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Sustainable Social and Individual Implications of Telework: A New Insight into the Romanian Labor Market

Author

Listed:
  • Alina-Mihaela Dima

    () (UNESCO Chair for Business Administration, Bucharest University of Economic Studies, 010731 Bucharest, Romania)

  • Claudia-Elena Țuclea

    () (Department of Tourism and Geography, Bucharest University of Economic Studies, 010404 Bucharest, Romania)

  • Diana-Maria Vrânceanu

    () (Department of Marketing, Bucharest University of Economic Studies, 010404 Bucharest, Romania)

  • Gabriela Țigu

    () (Department of Tourism and Geography, Bucharest University of Economic Studies, 010404 Bucharest, Romania)

Abstract

This research aims to evaluate the individual and social implications of telework, along with the foreseeable permanent result that could be generated. Consistent with this objective, a survey has been carried out on a sample of 1180 Romanian employees, on which a model has been developed, based on structural equation modelling. The model includes five latent variables, on the one hand targeting telework features and on the other hand, its possible effects on individuals and society. At an individual level, the study results emphasize that telework could contribute to a better work–life balance and could also help teleworkers to develop specific teleworking abilities. At a social level, telework could generate sustainable effects targeting the long-term management of the work force and providing solutions to potential problems at local community levels. The managerial implications of this study are directed toward the need to implement a series of sustainable human resource management strategies and efficient employee training and development programs. Moreover, organizations need to be more proactive in assuming corporate social responsibilities.

Suggested Citation

  • Alina-Mihaela Dima & Claudia-Elena Țuclea & Diana-Maria Vrânceanu & Gabriela Țigu, 2019. "Sustainable Social and Individual Implications of Telework: A New Insight into the Romanian Labor Market," Sustainability, MDPI, Open Access Journal, vol. 11(13), pages 1-12, June.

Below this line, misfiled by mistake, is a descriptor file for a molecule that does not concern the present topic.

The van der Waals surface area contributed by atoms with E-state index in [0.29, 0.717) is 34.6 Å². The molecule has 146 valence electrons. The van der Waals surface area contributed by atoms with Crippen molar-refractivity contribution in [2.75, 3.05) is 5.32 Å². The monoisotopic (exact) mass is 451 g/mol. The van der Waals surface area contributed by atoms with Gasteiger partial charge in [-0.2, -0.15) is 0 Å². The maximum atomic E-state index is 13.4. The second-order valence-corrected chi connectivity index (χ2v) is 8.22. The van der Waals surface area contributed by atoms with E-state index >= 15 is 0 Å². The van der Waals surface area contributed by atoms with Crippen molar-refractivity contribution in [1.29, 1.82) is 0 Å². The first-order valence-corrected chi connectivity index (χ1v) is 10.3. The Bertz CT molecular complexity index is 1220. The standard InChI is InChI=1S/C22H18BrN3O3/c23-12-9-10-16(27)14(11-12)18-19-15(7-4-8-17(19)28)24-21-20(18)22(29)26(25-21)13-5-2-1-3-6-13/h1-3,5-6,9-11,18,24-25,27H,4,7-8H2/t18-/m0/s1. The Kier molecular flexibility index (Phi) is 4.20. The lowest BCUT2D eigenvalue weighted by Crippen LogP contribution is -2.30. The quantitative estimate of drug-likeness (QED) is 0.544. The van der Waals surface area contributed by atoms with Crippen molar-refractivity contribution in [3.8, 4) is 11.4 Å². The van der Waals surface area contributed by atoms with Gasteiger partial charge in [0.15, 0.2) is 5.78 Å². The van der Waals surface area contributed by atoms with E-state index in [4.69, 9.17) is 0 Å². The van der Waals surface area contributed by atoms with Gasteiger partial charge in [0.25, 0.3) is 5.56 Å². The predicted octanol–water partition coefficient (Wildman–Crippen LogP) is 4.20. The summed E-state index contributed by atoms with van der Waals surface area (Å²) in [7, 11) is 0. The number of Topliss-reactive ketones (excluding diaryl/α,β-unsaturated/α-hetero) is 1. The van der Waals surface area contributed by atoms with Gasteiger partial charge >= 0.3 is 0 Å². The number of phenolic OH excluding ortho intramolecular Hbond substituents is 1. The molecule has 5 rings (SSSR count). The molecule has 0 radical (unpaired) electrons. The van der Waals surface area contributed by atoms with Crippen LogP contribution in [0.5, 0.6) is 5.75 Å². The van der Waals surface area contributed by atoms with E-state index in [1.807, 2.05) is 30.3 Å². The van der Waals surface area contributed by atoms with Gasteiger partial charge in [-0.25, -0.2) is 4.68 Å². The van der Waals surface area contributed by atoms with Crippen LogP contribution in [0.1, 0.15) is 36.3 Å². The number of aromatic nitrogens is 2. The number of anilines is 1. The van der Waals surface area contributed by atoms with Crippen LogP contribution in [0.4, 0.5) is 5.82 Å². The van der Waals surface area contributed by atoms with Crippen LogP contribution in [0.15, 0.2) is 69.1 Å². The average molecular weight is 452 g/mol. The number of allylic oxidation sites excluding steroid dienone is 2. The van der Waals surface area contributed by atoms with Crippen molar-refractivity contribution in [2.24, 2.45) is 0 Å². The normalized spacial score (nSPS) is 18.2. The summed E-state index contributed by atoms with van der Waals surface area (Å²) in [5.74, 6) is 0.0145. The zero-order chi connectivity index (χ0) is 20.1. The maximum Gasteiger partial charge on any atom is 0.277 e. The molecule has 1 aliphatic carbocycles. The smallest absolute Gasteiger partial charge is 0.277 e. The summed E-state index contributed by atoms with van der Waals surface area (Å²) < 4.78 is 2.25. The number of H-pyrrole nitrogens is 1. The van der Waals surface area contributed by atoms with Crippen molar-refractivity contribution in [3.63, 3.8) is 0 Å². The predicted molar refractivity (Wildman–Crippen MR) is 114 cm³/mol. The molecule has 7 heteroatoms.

• Handle: RePEc:gam:jsusta:v:11:y:2019:i:13:p:3506-:d:243093
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    References listed on IDEAS

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    1. Greta Onken-Menke & Stephan Nüesch & Claudia Kröll, 2018. "Are you attracted? Do you remain? Meta-analytic evidence on flexible work practices," Business Research, Springer;German Academic Association for Business Research, vol. 11(2), pages 239-277, September.
    2. Sarbu, Miruna, 2018. "The role of telecommuting for work-family conflict among German employees," Research in Transportation Economics, Elsevier, vol. 70(C), pages 37-51.
    3. Yu, Xiaoyu & Meng, Xiaotong & Chen, Yi & Chen, Yingying & Nguyen, Bang, 2018. "Work-family conflict, organizational ambidexterity and new venture legitimacy in emerging economies," Technological Forecasting and Social Change, Elsevier, vol. 135(C), pages 229-240.
    4. George-Laurentiu Serban-Oprescu & Silvia Dedu & Anca-Teodora Serban-Oprescu, 2019. "An Integrative Approach to Assess Subjective Well-Being. A Case Study on Romanian University Students," Sustainability, MDPI, Open Access Journal, vol. 11(6), pages 1-27, March.